As a result of this lack of clarity of self-consciousness, in sleep — as in waking and dream — we know that we are but do not clearly know what we are. However, though it is not perfectly clear, our experience in sleep of our essential self-consciousness, ‘I am’, is a vital clue that indicates to us the real thought-free nature of the pure self-consciousness that we should aim to isolate and experience clearly when we practice ātma-vichāra or self-investigation.

That is, because we know from our experience in sleep what it really is to be absolutely free of all thoughts yet conscious of our essential being, ‘I am’, it should be easy for us to aim to experience the same thought-free self-consciousness more clearly now in our present state of so-called waking. Only when we are thus able to isolate and experience the thought-free self-consciousness of sleep perfectly clearly will we experience our true waking state — our natural state of absolutely unobstructed self-consciousness or true self-knowledge.

The seeming lack of clarity of self-consciousness that we experience not only in sleep but also in waking and dream is the effect of āvaraṇa śakti, the power of self-concealment or self-obscuration, which is the most basic of the two forms of māyā or self-deception — the other form being vikṣēpa śakti, the power of projection or dispersion, the effect of which is thoughts. During waking and dream we are under the influence of both āvaraṇa and vikṣēpa, whereas in sleep we are only under the influence of āvaraṇa, the veil of self-ignorance that prevents us from clearly recognising the true nature of our pristine self-consciousness, which we experience in sleep.

That is, when our mind subsides in sleep or any other state of manōlaya such as coma, anaesthesia, certain forms of samādhi or death, we become temporarily free from the power of vikṣēpa, but we nevertheless remain ensnared in the tight grip of the power of āvaraṇa — that is, enveloped in the dense veil of self-ignorance.

Since āvaraṇa is the power of self-deception that obscures our natural clarity of self-consciousness, thereby enabling vikṣēpa, our power of imagination, to project thoughts and delude us into mistaking ourself to be an imaginary body, it is also called pramāda (self-negligence) or taṉ-maṟadi (self-forgetfulness), and it is the fundamental obstacle that we must overcome in order to know ourself as we really are.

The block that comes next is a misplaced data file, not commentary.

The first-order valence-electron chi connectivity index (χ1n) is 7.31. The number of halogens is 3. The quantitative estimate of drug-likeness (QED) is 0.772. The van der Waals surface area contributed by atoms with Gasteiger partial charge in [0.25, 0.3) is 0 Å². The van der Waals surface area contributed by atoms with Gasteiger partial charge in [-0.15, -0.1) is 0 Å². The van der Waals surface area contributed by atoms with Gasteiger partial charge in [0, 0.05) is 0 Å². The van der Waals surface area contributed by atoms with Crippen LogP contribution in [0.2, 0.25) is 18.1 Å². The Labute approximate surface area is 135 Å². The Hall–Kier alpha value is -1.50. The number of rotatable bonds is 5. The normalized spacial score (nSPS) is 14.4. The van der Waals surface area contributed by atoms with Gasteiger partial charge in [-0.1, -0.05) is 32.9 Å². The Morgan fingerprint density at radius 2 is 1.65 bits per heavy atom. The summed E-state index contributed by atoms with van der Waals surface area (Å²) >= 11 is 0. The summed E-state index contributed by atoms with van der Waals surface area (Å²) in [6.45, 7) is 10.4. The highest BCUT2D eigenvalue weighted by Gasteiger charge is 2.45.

When we practise meditation, even if we are able to remain without any thought, we are thereby temporarily overcoming only the power of vikṣēpa, which is the secondary form of māyā (our power of self-deception), but this mere absence of thoughts cannot by itself enable us pierce through the veil of āvaraṇa, the primary form of māyā. In order to pierce through the veil of āvaraṇa or self-ignorance, we must not only refrain from thinking, but must also be keenly self-attentive — that is, exclusively, profoundly and clearly self-conscious.

Since pramāda or self-negligence is the veil of āvaraṇa — the root and primal form of māyā, which obscures our natural clarity of self-consciousness, preventing us experiencing ourself as we really are — keen and vigilant self-attentiveness is the only means by which we can pierce through this veil and penetrate into the uttermost depth of our heart — the innermost core of our soul, which is the infinitely clear light of pure non-dual self-consciousness.